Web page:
Ahead of his attendance at Investing in African Mining Indaba 2023, Fortune Mojapelo, co-founder and CEO of Bushveld Minerals, discusses the opportunities the energy transition is offering to the continent’s mining industry
African Review: What role will Africa have in the forthcoming energy transition and how will this benefit the continent?
Fortune Mojapelo: Africa stands to benefit from the shift to clean energy and technologies. The continent has 30% of the world’s mineral reserves, including many minerals essential to the green transition. For example, the Democratic Republic of Congo (DRC) produces about 70% of the world’s cobalt, while South Africa has the largest share of manganese reserves, platinum reserves and primary vanadium reserves, and among the world’s largest sulphide nickel reserves. Madagascar and Mozambique have significant shares of graphite, and Zimbabwe has large deposits of lithium.
So, at an absolute minimum, Africa has an enormous role to play in the energy transition as host to much of the resources that are required. With the exception of South Africa, however, Africa has been predominantly a raw minerals exporter, with limited refining or linkages to domestic industry. The green energy transition and the rising demand for critical minerals presents an opportunity for the continent to build a strong position in the green technology value chains beyond just supplying the mineral raw materials.
In the case of vanadium, Bushveld’s founders identified early on, that the commodity was poised to benefit greatly as a viable long duration energy storage (LDES) solution for the global energy transition, given its specific attributes, which include long lifecycles, scalability, safety and re-usability. Specifically, Bushveld recognised the coming growth in the stationary energy storage sector and the dominant role that LDES and with it VRFBs, would play in this space.
With some of the largest highgrade reserves, solid infrastructure, and existing brownfield processing capacity-built decades back, the company recognised South Africa’s unique positioning and opportunity to build a significant space in the vanadium market.
This coupled with our vertically integrated strategy that combines upstream, primary vanadium mining, beneficiation and downstream energy storage platforms, all driving for the global adoption of vanadium redox flow batteries.
African Review: How can the mining sector position itself to meet this burgeoning demand?
Mojapelo: Just having the minerals in the ground doesn’t mean the continent is front of the queue in terms of delivering these commodities of the future. There are many examples of regions in the world with major mineral deposits that have never been efficiently extracted due to various obstacles, either natural or man-made.
In the first instance, Africa must properly recognise the potential or opportunity and the enablers available to it in order to unlock them. This opportunity is a global market created by the energy transition. That market needs to be defined beyond the market value of the commodities, as ore, concentrate or refined metal, but beyond that to products/components for the energy transition technologies. This moves one from seeing a multi-billion-dollar opportunity to a multi-trillion-dollar opportunity.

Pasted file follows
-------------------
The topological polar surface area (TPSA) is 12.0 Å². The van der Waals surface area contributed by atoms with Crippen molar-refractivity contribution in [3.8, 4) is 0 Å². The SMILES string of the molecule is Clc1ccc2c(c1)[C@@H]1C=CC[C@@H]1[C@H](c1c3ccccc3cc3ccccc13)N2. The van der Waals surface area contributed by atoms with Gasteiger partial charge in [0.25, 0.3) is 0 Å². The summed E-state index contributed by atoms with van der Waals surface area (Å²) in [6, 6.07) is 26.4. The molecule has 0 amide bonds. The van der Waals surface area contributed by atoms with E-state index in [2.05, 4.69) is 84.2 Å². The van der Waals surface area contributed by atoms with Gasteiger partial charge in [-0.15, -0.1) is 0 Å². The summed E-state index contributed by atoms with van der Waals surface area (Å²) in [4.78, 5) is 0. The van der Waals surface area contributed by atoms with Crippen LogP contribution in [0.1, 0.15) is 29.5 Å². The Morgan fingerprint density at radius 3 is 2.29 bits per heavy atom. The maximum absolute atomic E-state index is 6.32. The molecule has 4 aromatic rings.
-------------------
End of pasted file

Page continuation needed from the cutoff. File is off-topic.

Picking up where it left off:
Secondly, the enablers to capture a meaningful share of the value chains for these energy transition solutions are immediately available and accessible to the continent. They include:
• The massive high-grade mineral resources
• Existing primary processing infrastructure that Africa has
• Technical capacity along the value chain – in a global marketplace this is highly mobile and available
• Abundant solar and wind power generation potential
• Captive local energy market supportive of the kind of critical mass needed to build local industry. Beyond basic access to electricity, a growing African economy will drive even greater electricity demand.
To pull all these enablers together what is needed is a coherent industrial strategy that mobilises the key policy levers – including but not limited to:
• A stable and competitive mineral and a visionary industrial policy
• A solid base of geological primary data
• Sound infrastructure, such as water, power and transport
• Fiscal levers that were so important in the development of the Li-ion industry.
Supporting this are the prerequisites of political stability, regulatory clarity, effective and efficient application of regulations – and here the challenges are significant but not insurmountable.
The industry will need to recognise the opportunity to play an active role in developing a supportive ecosystem for the energy transition technologies which will in turn support demand growth. It is a self-reinforcing loop. A good example of this is the work Bushveld Minerals, and indeed other vanadium producers have been playing in supporting the role of VRFBs in the stationary energy storage space, or the PGM industry’s proactive efforts in supporting the development of the hydrogen economy.